This course consequently examines: how and why superpower intelligence communities emerged from the Second World War on the frontline of the Cold War; the roles, impacts, successes and failures of intelligence collection and analysis, counter-intelligence, international cooperation, and covert action on this frontline; the interaction between the intelligence communities of the Cold War superpowers and those across the Global South; what difference these intelligence communities ultimately made to the course of the Cold War; the Cold War’s legacies; and the intelligence reforms that flowed from it.

Course objectives

After finalising this course, students are able to:
1. Understand the influence of the Cold War and decolonisation on superpower and Global South intelligence and security communities;
2. Explain why intelligence communities served on the frontline of the Cold War and what difference they made to its course and outcomes;
3. Draw on declassified empirical evidence from several different national Cold War and post-colonial contexts to inform their understanding of central concepts of intelligence, including collection and analysis, counter-intelligence, liaison, and covert action;
4. Debate the ethical, legal, and political controversies that the use of intelligence and security services in these different fields provoked at the time and since;
5. Track the changes and legacies that have emerged in superpower and Global South intelligence and security services from the Cold War and decolonisation.


The timetable will be displayed with a link on this course page, the website, Brightspace and on the front page of this minor programme.

Mode of instruction

7 interactive lectures of 3 hours by instructors (and guest lecturers).

Participation in lectures, discussions and exercises is required in order to obtain a grade. One lecture may be missed. Being absent more than once will lead to expulsion from the course.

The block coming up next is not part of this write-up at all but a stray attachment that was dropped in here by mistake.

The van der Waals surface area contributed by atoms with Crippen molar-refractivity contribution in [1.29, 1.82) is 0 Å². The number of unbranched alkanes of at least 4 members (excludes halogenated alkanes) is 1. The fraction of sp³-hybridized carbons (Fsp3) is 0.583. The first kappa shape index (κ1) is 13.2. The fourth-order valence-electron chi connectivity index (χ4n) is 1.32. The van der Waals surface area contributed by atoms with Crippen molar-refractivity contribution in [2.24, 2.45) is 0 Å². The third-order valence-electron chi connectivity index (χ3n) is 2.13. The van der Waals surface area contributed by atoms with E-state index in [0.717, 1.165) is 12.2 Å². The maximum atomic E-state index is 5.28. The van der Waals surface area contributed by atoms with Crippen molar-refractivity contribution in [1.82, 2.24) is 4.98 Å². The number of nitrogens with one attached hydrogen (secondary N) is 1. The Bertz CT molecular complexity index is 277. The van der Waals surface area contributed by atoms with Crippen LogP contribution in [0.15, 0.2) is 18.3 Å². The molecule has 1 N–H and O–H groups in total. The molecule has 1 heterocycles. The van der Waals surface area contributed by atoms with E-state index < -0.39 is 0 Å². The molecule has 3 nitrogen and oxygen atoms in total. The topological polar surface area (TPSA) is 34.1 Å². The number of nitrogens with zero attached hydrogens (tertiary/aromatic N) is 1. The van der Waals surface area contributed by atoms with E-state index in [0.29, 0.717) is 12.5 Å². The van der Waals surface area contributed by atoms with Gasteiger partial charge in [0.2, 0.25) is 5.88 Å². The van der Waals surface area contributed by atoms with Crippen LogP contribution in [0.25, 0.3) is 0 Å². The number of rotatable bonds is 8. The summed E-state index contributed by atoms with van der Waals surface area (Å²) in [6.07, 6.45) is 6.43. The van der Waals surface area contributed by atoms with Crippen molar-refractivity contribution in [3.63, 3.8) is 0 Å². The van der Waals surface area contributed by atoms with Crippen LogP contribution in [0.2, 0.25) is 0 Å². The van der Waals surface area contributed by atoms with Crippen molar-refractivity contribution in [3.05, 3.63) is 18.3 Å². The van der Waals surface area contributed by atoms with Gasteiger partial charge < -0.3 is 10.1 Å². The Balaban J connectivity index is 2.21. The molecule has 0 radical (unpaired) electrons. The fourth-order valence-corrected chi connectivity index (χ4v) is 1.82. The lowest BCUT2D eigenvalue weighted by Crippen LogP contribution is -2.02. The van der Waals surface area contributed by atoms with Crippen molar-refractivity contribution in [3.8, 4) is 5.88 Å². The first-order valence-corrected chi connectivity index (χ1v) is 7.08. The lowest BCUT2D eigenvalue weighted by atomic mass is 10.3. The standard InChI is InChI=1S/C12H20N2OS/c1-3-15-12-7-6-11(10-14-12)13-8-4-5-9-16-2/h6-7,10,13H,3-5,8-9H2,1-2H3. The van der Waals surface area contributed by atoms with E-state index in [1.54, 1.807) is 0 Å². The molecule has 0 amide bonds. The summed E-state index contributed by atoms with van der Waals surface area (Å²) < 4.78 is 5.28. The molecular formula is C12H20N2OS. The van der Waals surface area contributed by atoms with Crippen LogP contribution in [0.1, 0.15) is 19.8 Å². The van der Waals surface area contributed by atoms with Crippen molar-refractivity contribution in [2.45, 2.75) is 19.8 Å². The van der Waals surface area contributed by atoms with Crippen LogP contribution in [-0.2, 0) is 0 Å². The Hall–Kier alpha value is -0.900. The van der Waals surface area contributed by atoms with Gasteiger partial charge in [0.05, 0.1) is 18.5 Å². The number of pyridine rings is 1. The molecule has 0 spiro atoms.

Assessment method

Mid term exam (40%)

  • 40% of total grade

  • Grade must be 5.50 or higher to pass the course

  • Resit possible

  • Resit will take the same form

Final essay (60%)

  • 60% of total grade

  • Grade must be 5.50 or higher to pass the course

  • Resit possible

  • Resit will take the same form

Details for submitting papers (deadlines) are posted on Brightspace.

Late hand in penalty: 1 minus per day, and after three days we do not accept the assignment any longer.

The Course and Examination Regulation Security Studies and the Rules and Regulation of the Board of Examiners of the Institute of Security and Global Affairs apply.

Transitional arrangements
Grades obtained for this course in previous academic years are no longer valid in academic year 2021-2022.

Reading list

To be determined


Registration in uSis is possible from August 15th, after registration for the entire minor.
Register for every course and workgroup via uSis. Some courses and workgroups have a limited number of participants, so register on time (before the course starts).
Leiden University uses Brightspace as its online learning management system. Important information about the course is posted here.
After enrolment for the course in uSis you are also enrolled in the Brightspace environment of this course.


If you have any questions, please send an e-mail to


This course can only be taken as part of the minor Intelligence Studies.
All sessions will be in English. Exams and assignments need to be written in English.
Please be aware that the resits will take place in January 2022.